alternator upgrade advise cs144 or something else - JeepForum.com
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post #1 of 23 Old 02-22-2020, 06:36 PM Thread Starter
PrincessJ
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alternator upgrade advise cs144 or something else

The other night I took a 75 mile roadtrip to austin and back and I have noticed a signifigant voltage drop while sitting in traffic (below 12 volts) and just below 13 at cruising speed with the full charge capability excited. This was all done with the blower on hi (it was 38 out) , wipers on, lights on, radio on, charging my phone. Considering the addition of a winch and auxiliary lighting in the future, I think an upgrade to my charging system is in the foreseeable future. I found an old thread using a GM cs144 but open to other options as well aside from the $300+ mean green. Is there a specific brand I should look out for?

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post #2 of 23 Old 02-22-2020, 08:22 PM
oldschool74cj5
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hello


i have a stock 105 amp cs130 alternator on my cj. i have a vbelt one from a late 80's caprice with a 307 engine. here is a link for one i was looking at before i put the stock cs130. its alot cheaper then the mean green one that are still a 12si. lazy at low rpms.



https://alternatorparts.com/hybrid-c...ies-alternator


oldschool
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post #3 of 23 Old 02-22-2020, 08:40 PM Thread Starter
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Originally Posted by oldschool74cj5 View Post
hello


i have a stock 105 amp cs130 alternator on my cj. i have a vbelt one from a late 80's caprice with a 307 engine. here is a link for one i was looking at before i put the stock cs130. its alot cheaper then the mean green one that are still a 12si. lazy at low rpms.



https://alternatorparts.com/hybrid-c...ies-alternator


oldschool
Now its between a self exciting or standard voltage regulator. I would reall appreciate great low rpm use since I am building this into a hybrid trail/dd rig.
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post #4 of 23 Old 02-23-2020, 07:40 AM
bob4703
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Don't forget about constant higher RPM highway usage. Constant higher amperage output might do damage to your wiring harness. When I rewired our 74 in the instructions there was a warning about using a 81 or higher amp alternator and how to wire for a higher amp alternator. No worry as my alternator was only a 61 amp. Then I started having alternator and E fan relay problems. Upgraded the alternator to one with a better regulator. When I took a look at the data sheet I saw that it could put out over 81 amps at higher amp RPMs. Looked at the data sheet for the old alternator and it was the same. Looked at the wiring instructions and also called tech support for the folks I bought the harness from who recommended I do the work around recommended in the instructions.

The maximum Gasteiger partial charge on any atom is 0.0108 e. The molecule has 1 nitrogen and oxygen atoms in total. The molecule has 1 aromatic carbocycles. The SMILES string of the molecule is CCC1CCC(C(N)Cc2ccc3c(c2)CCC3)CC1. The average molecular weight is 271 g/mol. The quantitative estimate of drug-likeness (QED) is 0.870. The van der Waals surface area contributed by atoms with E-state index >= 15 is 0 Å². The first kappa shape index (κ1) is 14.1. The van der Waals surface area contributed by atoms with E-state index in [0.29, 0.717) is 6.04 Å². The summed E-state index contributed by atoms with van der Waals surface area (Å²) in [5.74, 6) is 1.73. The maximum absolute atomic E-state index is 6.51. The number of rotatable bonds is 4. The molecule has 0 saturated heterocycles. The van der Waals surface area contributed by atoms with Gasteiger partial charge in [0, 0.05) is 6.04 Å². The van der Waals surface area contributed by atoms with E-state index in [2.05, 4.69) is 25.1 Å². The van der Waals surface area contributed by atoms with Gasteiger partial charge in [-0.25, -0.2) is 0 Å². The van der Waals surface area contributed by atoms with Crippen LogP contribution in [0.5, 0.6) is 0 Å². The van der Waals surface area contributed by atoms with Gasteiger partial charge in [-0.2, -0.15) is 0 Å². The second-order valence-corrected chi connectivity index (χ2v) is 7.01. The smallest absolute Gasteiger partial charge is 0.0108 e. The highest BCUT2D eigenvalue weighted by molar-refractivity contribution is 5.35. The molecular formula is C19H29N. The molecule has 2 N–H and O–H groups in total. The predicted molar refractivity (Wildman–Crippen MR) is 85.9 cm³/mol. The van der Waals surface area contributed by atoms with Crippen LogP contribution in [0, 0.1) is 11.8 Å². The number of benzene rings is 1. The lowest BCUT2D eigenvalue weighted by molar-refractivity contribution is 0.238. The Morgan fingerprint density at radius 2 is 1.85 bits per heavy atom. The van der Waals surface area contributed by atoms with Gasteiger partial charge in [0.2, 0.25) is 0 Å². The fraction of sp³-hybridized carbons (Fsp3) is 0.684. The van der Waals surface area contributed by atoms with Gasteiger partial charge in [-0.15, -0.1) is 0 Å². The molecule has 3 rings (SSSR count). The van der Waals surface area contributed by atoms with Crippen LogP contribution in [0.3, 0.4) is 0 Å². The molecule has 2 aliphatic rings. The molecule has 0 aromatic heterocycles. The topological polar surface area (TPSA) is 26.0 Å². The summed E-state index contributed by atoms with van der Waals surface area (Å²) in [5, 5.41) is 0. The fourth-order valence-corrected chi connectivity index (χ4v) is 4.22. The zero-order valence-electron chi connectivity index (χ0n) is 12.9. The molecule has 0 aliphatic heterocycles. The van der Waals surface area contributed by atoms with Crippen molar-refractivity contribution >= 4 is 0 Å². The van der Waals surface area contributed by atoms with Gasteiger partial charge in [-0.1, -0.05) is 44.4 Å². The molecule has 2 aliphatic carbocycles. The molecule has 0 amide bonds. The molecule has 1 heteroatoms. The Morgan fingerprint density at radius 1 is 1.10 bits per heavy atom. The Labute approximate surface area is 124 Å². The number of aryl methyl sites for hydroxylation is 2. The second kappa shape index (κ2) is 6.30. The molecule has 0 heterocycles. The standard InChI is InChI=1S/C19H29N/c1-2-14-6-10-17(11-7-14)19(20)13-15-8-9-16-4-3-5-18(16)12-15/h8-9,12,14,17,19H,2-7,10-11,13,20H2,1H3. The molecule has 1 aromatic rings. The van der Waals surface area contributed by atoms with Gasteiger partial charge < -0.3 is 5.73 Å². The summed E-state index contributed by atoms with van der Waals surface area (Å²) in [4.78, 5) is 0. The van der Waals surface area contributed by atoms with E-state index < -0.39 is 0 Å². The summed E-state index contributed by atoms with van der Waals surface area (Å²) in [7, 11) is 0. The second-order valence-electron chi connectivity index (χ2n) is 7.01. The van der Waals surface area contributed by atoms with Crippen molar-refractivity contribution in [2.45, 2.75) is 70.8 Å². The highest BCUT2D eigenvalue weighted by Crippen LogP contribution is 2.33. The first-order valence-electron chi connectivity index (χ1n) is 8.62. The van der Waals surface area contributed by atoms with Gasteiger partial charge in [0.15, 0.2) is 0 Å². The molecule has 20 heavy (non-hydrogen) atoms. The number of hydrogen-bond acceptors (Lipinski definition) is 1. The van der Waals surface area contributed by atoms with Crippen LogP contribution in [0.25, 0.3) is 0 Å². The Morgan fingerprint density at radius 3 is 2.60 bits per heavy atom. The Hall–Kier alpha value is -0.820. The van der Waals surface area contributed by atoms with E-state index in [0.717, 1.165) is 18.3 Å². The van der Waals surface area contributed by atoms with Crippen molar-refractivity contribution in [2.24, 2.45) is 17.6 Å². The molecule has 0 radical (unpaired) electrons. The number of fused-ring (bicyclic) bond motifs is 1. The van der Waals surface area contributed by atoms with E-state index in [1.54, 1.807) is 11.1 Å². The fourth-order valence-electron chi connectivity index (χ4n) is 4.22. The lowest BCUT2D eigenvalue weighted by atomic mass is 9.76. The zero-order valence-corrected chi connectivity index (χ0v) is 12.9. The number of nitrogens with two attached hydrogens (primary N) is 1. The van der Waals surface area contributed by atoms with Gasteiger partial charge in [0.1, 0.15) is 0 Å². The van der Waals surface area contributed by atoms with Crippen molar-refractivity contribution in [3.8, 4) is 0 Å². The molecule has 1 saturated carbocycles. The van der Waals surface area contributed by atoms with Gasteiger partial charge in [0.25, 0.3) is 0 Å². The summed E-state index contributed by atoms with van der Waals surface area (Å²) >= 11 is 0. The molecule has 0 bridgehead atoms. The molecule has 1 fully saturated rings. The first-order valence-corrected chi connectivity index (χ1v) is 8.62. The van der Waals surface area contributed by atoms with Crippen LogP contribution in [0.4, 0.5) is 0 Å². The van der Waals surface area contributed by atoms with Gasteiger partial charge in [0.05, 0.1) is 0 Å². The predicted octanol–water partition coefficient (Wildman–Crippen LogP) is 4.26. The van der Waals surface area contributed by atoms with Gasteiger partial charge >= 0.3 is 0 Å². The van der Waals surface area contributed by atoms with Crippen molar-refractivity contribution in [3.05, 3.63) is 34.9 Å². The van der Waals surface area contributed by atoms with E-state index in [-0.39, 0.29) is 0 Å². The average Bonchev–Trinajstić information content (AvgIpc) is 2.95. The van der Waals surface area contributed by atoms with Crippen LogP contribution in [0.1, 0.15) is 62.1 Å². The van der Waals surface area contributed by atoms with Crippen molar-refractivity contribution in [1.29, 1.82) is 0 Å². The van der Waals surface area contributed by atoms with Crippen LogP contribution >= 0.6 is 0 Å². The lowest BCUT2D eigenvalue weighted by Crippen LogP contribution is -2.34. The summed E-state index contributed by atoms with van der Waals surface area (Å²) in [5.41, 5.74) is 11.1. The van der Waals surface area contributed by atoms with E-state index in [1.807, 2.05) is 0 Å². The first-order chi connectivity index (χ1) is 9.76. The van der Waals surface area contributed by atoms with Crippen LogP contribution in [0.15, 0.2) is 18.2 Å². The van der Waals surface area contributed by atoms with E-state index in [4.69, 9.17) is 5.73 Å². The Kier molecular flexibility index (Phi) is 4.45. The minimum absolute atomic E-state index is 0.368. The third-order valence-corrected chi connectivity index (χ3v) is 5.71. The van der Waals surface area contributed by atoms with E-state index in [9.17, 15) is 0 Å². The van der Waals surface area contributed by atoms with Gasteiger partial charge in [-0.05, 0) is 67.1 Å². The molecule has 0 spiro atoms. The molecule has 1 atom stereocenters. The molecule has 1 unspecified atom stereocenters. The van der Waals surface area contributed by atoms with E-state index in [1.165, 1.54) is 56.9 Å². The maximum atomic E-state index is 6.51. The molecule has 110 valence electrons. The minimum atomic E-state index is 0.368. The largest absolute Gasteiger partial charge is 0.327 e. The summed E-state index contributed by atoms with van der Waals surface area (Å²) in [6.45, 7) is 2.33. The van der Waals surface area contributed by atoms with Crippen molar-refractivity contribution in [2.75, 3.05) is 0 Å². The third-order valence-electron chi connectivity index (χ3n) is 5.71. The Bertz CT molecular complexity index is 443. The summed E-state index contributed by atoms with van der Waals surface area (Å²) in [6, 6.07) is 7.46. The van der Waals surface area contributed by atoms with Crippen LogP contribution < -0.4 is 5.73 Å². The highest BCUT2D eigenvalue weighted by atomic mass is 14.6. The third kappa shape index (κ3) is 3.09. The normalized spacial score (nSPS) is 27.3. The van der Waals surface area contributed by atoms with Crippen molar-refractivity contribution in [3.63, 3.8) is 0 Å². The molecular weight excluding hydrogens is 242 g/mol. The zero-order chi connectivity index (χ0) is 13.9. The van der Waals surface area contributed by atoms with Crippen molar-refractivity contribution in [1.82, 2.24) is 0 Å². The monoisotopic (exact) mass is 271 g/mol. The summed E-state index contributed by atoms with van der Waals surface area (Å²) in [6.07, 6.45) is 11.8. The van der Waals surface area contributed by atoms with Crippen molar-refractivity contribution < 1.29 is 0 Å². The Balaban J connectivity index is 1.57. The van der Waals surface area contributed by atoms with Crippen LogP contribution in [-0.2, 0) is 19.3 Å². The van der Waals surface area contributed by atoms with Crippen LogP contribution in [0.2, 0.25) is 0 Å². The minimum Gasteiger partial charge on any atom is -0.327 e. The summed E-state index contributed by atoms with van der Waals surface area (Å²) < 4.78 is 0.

The work around is simple. Instead of routing the charge from the alternator through the wiring harness disconnect the alternate from the harness, terminate the harness connection, and rewire the alternator directly to the battery side of the solenoid with 12 gauge wire with a fusible link. You may want to go with 10 gauge wire.

Dual batteries may be in your future when you upgrade lighting and add a wench.

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post #5 of 23 Old 02-23-2020, 08:01 AM Thread Starter
PrincessJ
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The only electrical upgrade i did was the headlight relay and added an underhood 12v fused junction block.

Military service: March 2007-(I will fill this out with im done.)
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post #6 of 23 Old 02-23-2020, 09:25 AM
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Your current alternator is possibly needing some maintenance. Might consider having it tested and make sure the wiring to/from the alt and battery is good, battery connections good, battery good, grounds good, ect. You'll be better off converting all lighting over to LED rather than putting a larger rated alternator. The stock lighting draws a lot of juice. Heater fan motor draws alot of juice, but kinda stuck with that if wanna be warm. Wipers draws a fair amount of juice, but kinda stuck with that. The stock alt should be able to keep up though. Check those items I mentioned above.

The stock harness throughout the CJ can tolerate a higher output alternator. The portion of the harness that needs to be up-sized is only the alt output wire to batt and batt cables.

What kills the stock harness is when people add additional loads onto the existing stock harness. Putting additional loads onto stock circuits already in use, will produce issues.